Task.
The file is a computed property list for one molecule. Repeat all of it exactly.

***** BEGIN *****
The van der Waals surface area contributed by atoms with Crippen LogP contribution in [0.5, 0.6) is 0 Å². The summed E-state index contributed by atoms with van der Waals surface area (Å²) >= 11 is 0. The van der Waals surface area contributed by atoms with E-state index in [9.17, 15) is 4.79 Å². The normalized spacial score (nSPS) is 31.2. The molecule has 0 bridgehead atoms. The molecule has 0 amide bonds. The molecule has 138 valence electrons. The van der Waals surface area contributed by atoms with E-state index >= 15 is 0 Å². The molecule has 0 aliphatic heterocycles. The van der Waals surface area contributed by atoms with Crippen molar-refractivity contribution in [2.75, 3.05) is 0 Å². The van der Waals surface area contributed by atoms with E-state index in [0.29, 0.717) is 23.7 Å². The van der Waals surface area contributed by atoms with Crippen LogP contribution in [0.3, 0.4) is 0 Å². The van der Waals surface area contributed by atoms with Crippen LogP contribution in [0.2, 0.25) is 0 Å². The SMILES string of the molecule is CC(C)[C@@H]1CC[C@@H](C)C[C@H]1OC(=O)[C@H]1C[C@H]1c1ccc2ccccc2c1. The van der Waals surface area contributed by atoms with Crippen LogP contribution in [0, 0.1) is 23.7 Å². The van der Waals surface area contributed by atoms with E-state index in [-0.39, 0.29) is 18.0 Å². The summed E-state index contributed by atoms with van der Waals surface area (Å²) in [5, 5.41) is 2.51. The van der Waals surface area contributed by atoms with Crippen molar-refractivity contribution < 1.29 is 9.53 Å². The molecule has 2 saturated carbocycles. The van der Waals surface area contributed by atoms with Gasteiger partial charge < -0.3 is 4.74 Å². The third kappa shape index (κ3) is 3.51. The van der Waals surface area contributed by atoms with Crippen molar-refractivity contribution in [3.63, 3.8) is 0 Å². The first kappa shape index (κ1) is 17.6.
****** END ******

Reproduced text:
The van der Waals surface area contributed by atoms with Crippen LogP contribution in [0.5, 0.6) is 0 Å². The summed E-state index contributed by atoms with van der Waals surface area (Å²) >= 11 is 0. The van der Waals surface area contributed by atoms with E-state index in [9.17, 15) is 4.79 Å². The normalized spacial score (nSPS) is 31.2. The molecule has 0 bridgehead atoms. The molecule has 0 amide bonds. The molecule has 138 valence electrons. The van der Waals surface area contributed by atoms with E-state index >= 15 is 0 Å². The molecule has 0 aliphatic heterocycles. The van der Waals surface area contributed by atoms with Crippen molar-refractivity contribution in [2.75, 3.05) is 0 Å². The van der Waals surface area contributed by atoms with E-state index in [0.29, 0.717) is 23.7 Å². The van der Waals surface area contributed by atoms with Crippen LogP contribution in [0.3, 0.4) is 0 Å². The van der Waals surface area contributed by atoms with Crippen LogP contribution in [0.2, 0.25) is 0 Å². The SMILES string of the molecule is CC(C)[C@@H]1CC[C@@H](C)C[C@H]1OC(=O)[C@H]1C[C@H]1c1ccc2ccccc2c1. The van der Waals surface area contributed by atoms with Crippen LogP contribution in [0, 0.1) is 23.7 Å². The van der Waals surface area contributed by atoms with E-state index in [-0.39, 0.29) is 18.0 Å². The summed E-state index contributed by atoms with van der Waals surface area (Å²) in [5, 5.41) is 2.51. The van der Waals surface area contributed by atoms with Crippen molar-refractivity contribution < 1.29 is 9.53 Å². The molecule has 2 saturated carbocycles. The van der Waals surface area contributed by atoms with Gasteiger partial charge < -0.3 is 4.74 Å². The third kappa shape index (κ3) is 3.51. The van der Waals surface area contributed by atoms with Crippen molar-refractivity contribution in [3.63, 3.8) is 0 Å². The first kappa shape index (κ1) is 17.6.